As a symbol, it is simple. In a photograph seen around the world, the handwritten sign “PLEAS HELP” held by people on a roof waiting for rescue from the Hurricane Katrina floodwaters signified desperation and anguish. But there's more to the story, said poet Nikky Finney.
At the Transatlantic Slave Trade Education Project event at Tulane on Wednesday (June 25), Nikky Finney, a poet and professor of English at the University of Kentucky, reads from her poetry. (Photos by Paula Burch-Celentano)
At the Transatlantic Slave Trade Education Project public event on the Tulane uptown campus on Wednesday (June 25), Finney spoke of the powerful sign, describing what happened to that “E” in “please.”
Reading a long poem about the hurricane, Finney enthralled the audience of 100 in the Chadwick Auditorium of Goldring/Woldenberg Hall with imagery of the people who are “dark but not broken,” in New Orleans, a city of “non-swimmers and poor spellers.”
Finney, a University of Kentucky professor of English, along with Kofi Anyidoho, a professor of literature and director of performing arts from the University of Ghana, read poetry at the event.
The aim of the Transatlantic Slave Trade Education project, sponsored by the United Nations Educational, Scientific and Cultural Organization, is to break the silence on the transatlantic slave trade in which 12 million Africans were forcibly brought to the Americas over a period of three centuries. It is the bicentennial of the abolishment of the transatlantic slave trade by the United States.
Although the United States and Great Britain had declared international slave trading illegal by 1808, more than 40,000 African slaves entered the United States illegally during the next half-century. And the domestic slave market in New Orleans boomed until Emancipation in 1865.
Historian Sylviane Diouf, director of the Schomburg-Mellon Humanities Institute and author of Dreams of Africa in Alabama: The Slave Ship Clotilda and the Story of the Last Africans Brought to America, told the story of Africans who were brought to Mobile, Ala., on the last slave ship to enter the United States in 1860 52 years after the importation of African slaves had been banned by the U.S. Congress.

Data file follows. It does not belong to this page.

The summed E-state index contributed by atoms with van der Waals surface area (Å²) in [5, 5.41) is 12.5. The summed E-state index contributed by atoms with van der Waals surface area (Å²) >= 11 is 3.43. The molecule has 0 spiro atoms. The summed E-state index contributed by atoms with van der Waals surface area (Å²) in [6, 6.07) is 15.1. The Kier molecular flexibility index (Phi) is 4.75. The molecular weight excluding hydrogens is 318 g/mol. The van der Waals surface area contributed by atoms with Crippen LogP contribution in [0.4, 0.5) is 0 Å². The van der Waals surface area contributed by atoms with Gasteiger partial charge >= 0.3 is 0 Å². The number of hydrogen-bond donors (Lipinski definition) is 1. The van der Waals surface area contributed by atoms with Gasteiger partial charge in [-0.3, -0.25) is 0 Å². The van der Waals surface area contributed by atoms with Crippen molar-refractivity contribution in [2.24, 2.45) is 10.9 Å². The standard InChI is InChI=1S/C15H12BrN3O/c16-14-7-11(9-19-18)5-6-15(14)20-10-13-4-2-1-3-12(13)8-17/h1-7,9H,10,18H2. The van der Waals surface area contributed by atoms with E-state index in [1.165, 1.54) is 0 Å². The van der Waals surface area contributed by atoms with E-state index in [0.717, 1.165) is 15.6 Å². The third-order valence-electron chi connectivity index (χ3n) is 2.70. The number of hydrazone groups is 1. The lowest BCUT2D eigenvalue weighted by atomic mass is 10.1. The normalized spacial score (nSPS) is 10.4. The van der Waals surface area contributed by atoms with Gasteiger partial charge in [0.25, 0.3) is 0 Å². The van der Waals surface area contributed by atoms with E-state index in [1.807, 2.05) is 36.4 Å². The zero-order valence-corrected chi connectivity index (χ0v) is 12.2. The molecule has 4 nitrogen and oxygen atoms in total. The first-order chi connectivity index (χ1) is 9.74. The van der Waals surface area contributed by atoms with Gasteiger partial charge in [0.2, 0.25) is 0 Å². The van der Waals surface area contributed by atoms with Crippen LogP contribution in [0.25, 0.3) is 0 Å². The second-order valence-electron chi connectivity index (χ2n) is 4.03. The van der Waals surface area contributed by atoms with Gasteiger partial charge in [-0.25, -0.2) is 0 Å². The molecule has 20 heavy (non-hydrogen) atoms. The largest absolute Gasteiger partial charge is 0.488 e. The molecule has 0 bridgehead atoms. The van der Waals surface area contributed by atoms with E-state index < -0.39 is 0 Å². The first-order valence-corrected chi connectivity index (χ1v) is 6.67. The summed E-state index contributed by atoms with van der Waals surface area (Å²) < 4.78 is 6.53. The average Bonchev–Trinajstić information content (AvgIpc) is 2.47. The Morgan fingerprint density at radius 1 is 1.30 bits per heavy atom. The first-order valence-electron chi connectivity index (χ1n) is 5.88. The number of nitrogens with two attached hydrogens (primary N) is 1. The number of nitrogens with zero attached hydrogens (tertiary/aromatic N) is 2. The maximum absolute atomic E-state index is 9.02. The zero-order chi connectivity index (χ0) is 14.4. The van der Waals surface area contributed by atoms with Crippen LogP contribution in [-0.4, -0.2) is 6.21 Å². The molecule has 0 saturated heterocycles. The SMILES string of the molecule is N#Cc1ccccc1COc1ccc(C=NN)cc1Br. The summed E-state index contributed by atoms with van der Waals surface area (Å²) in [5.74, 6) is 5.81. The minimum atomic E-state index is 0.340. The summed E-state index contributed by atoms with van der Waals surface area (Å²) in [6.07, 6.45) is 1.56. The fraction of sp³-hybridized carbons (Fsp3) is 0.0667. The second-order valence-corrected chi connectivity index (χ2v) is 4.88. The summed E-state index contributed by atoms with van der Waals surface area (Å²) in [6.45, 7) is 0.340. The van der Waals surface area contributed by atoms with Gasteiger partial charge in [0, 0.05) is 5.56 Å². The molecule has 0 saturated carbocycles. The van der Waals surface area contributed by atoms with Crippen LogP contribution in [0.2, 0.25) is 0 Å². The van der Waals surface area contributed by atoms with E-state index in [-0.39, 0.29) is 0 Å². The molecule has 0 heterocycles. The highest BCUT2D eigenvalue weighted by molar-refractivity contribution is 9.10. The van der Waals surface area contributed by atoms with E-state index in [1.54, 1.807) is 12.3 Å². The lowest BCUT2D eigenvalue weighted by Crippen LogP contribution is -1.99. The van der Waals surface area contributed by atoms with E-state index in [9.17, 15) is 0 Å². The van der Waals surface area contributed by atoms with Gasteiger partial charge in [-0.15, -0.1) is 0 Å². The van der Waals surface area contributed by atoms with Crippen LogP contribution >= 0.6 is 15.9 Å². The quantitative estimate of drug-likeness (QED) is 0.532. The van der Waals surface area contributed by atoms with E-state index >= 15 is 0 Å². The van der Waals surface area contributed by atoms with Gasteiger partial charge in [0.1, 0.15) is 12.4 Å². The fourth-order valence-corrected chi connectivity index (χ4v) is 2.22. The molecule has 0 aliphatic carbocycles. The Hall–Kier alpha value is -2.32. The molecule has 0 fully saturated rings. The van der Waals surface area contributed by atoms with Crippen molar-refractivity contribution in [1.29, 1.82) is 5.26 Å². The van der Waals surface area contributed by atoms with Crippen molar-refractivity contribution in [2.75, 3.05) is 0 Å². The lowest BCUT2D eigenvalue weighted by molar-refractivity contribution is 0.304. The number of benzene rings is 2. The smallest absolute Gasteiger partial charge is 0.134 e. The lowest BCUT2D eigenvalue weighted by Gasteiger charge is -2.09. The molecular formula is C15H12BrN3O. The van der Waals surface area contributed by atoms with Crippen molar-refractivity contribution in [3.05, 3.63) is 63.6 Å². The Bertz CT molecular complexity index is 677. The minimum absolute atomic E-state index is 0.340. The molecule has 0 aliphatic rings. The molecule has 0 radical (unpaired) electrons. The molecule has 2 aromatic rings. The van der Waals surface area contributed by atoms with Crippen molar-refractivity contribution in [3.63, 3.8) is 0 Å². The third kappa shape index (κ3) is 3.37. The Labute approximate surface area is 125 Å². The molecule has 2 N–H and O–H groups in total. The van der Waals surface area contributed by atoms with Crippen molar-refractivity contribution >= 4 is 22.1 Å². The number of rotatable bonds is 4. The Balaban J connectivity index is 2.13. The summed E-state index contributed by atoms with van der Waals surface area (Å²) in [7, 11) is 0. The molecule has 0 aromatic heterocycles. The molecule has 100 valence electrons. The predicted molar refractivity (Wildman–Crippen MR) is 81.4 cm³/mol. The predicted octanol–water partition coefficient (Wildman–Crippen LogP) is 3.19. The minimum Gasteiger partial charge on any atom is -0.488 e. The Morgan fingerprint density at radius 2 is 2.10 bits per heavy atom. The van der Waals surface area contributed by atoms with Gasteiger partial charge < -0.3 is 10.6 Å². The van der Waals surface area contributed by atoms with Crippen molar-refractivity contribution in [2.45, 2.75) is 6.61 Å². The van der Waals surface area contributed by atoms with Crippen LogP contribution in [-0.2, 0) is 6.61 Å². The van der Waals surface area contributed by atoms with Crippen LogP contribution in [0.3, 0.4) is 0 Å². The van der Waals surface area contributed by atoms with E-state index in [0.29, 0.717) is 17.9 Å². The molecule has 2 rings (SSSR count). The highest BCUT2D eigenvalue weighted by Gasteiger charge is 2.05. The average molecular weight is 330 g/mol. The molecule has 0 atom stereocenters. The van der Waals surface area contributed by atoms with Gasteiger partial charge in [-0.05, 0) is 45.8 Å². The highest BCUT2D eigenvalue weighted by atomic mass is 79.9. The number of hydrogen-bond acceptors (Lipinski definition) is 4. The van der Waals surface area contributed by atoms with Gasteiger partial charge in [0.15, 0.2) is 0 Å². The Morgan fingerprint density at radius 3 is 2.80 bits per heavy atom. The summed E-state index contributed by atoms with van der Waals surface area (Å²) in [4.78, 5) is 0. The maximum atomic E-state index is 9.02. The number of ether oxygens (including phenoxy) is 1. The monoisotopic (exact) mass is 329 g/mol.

In the end, the story of the Africans who arrived in America on the Clotilda is a story of triumph, said Diouf. They eventually became landowners and maintained strong community and family ties. “They kept their unity, pride and dignity,” said Diouf.
Ruby Bridges received a special award from Tulane for her courage in helping desegregate an elementary school in New Orleans.
A special guest and speaker at the event was Ruby Bridges, who as a 6-year-old in 1960 was the one of the first African Americans to desegregate a school in the United States. Bridges bravely attended the formerly all-white William Frantz Elementary School in New Orleans.
Escorted by federal marshals, Bridges walked a gauntlet of jeering white parents for months to get to her classroom, where she was the lone student, taught by a white teacher, Barbara Henry.
For an entire year, Bridges was the only student in the school because the white parents had withdrawn their children from the school.
George Bernstein, Tulane history professor and interim dean of the School of Liberal Arts, presented a special award from Tulane University to Bridges in recognition of her courage and contributions to racial understanding and reconciliation.
The public event was part of the Teaching the Slave Trade summer institute, held all week in New Orleans and on the Tulane campus.
Dozens of teachers from Alabama, Connecticut, Florida, Illinois, Mississippi, Ohio, Pennsylvania, Norway and England, as well as Louisiana, joined scholars and artists to remember slavery and its legacy, a legacy that includes discrimination, violence, poverty, illiteracy and amazing tales of survival.
Sylvia Frey, emeritus professor of history at Tulane, organized the event.